Diversity, Equity & Inclusion: Global Gender Gap
On March 8, we have celebrated International Women’s Day, with many companies around the globe pledging their commitment to equity in the workplace. However, based on the findings published in the Global Gender Gap Report 2021, yet another generation of women will have to wait until we achieve gender parity.
As the financial and societal implications of Covid-19 continue to be felt, the average time that it will take to close the gender gap worldwide has increased from 99.5 years to 135.6 years.
Distance to gender parity
The Covid-19 pandemic has impeded building inclusive and equitable economies, by amplifying pre-existing gender gaps and slowing down the progress towards gender parity. The crisis has appeared to have hit women harder, as they were more likely to be in the industries affected by lockdowns and rapid digitalization. In addition, women were more likely than men to deal with additional pressures of around the clock childcare and homeschooling, even if working full-time.
The Global Gender Gap Index benchmarks the evolution of gender gaps across economic participation and opportunity, educational attainment, health and survival, and political empowerment and tracks progress towards diminishing and closing them (measured on scores of 0 to 100).
Global trends and outcomes
On a global scale, the average distance to parity is at 68%, a slight step back from 2020, driven by a decline in the performance of large countries. Currently, it is estimated that it will take 135.6 years to close the gender gap worldwide.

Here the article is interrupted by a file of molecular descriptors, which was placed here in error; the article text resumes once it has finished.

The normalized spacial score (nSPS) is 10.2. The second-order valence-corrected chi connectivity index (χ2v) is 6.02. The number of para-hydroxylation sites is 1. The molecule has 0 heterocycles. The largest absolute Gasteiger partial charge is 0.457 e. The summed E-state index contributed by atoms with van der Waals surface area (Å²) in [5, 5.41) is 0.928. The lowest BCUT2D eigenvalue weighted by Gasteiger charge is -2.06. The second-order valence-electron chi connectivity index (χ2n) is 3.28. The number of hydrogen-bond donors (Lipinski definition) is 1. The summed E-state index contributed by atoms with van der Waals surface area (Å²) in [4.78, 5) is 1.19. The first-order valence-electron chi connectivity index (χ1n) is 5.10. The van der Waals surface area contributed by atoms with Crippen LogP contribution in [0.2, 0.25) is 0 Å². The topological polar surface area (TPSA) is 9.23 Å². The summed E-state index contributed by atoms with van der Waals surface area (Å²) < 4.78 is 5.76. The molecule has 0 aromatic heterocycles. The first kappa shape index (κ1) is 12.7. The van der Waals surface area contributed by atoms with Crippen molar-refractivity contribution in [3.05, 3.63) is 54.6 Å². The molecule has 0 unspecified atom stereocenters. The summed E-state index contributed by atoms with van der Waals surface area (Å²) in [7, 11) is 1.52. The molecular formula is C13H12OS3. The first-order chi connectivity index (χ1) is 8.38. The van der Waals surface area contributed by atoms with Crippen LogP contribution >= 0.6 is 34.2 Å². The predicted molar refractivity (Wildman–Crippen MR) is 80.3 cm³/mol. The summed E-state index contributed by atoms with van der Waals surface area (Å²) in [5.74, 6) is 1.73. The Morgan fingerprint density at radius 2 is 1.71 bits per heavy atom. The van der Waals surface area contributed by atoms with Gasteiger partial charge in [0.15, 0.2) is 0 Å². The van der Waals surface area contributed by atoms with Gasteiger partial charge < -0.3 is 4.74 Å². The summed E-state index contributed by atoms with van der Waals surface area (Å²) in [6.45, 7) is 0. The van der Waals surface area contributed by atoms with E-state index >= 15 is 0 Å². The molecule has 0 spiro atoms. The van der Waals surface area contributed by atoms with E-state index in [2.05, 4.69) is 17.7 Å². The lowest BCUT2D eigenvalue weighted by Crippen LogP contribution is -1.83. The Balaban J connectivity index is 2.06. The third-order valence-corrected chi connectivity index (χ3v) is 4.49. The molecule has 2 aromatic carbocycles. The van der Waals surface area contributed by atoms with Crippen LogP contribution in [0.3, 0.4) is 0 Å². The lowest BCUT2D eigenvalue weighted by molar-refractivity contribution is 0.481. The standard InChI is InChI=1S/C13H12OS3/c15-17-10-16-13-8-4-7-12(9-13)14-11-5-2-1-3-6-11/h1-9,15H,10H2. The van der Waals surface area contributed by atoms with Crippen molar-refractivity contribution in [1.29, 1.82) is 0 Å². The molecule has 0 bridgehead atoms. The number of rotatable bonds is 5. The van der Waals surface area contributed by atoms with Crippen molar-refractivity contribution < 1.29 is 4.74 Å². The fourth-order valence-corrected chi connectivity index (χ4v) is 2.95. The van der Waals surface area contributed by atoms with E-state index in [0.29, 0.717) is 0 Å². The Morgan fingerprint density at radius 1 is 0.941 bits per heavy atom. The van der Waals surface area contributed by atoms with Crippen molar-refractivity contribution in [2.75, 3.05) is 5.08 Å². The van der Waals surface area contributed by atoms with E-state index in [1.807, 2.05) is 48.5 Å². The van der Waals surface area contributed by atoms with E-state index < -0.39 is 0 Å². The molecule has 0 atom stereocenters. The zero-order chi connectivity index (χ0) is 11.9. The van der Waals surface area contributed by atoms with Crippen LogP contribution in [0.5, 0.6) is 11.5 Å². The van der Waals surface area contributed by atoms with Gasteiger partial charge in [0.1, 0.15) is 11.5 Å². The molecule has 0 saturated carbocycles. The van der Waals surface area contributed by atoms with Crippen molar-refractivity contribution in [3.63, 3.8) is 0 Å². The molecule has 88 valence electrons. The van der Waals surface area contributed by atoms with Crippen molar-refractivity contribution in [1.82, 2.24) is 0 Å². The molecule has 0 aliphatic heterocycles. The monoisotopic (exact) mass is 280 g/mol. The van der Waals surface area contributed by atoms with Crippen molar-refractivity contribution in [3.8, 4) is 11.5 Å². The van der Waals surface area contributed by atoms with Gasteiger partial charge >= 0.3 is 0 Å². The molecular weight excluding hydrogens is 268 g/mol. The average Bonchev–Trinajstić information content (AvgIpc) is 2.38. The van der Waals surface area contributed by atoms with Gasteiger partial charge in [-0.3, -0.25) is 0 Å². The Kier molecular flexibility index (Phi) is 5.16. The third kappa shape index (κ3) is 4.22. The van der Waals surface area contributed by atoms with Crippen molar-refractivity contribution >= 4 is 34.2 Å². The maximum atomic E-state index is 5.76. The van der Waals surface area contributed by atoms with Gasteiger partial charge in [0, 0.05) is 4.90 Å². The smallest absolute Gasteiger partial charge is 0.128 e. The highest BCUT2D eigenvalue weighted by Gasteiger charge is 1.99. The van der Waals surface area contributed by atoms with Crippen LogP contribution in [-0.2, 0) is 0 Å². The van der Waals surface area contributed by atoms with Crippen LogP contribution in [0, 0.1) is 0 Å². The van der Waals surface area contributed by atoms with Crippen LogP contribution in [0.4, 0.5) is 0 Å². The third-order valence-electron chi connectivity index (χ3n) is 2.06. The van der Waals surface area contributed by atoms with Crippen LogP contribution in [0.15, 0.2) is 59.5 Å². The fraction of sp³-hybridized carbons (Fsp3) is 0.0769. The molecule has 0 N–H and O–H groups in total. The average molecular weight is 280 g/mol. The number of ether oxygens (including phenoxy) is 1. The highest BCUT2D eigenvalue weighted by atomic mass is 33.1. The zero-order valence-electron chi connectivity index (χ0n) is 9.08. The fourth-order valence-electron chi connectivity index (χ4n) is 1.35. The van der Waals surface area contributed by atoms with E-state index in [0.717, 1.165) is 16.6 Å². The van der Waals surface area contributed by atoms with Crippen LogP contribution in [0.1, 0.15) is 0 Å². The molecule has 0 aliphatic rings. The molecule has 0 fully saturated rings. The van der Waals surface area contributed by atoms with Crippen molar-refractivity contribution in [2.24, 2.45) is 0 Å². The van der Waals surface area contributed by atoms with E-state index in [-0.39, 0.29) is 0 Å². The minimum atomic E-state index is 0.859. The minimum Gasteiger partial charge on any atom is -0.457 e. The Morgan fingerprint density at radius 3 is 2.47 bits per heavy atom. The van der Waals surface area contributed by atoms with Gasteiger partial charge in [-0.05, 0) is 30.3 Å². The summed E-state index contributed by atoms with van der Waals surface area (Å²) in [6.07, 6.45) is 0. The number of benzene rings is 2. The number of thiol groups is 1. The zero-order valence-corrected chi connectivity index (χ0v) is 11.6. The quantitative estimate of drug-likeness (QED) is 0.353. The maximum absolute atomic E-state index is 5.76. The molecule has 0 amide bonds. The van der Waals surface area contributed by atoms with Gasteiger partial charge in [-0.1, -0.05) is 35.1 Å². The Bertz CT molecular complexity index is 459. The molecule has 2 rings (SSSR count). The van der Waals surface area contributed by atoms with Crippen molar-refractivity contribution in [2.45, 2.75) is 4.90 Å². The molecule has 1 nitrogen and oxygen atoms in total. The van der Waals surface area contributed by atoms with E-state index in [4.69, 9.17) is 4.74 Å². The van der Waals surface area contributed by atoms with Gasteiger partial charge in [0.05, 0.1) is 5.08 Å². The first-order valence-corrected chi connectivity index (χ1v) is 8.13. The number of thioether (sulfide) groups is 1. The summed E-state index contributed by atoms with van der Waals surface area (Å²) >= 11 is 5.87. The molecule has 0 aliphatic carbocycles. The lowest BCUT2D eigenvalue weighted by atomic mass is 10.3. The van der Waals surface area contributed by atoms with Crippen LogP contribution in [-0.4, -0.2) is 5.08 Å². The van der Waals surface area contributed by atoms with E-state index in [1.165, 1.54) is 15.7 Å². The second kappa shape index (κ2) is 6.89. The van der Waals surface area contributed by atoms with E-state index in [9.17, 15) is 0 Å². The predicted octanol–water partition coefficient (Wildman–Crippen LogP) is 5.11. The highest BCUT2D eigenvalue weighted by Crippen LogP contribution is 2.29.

The gender gap is the largest within political empowerment, with a score of 22%. Across the countries covered by the index, women represent only 26% of parliament seats and just over 22% of ministers.
Economic participation is the second-largest gap, with around 58% of closure attained. While we have seen a marginal improvement since the last report, the index estimated that it will take another 267.6 years to close. The lack of a significant process is a result of two opposing trends; the proportion of women within skilled professions continually increases, and as a result, so does the progress towards equal pay, albeit at a slow pace. However, the overall income differences are still not addressed and there is a persistent lack of women in leadership positions – representing just 27%.
On a more positive note, the gaps in education and health are nearly closed, at 95% and 96% respectively. However, the final stretch of the process is slow. It is currently estimated that it will take another 14.2 years to close those gaps entirely.
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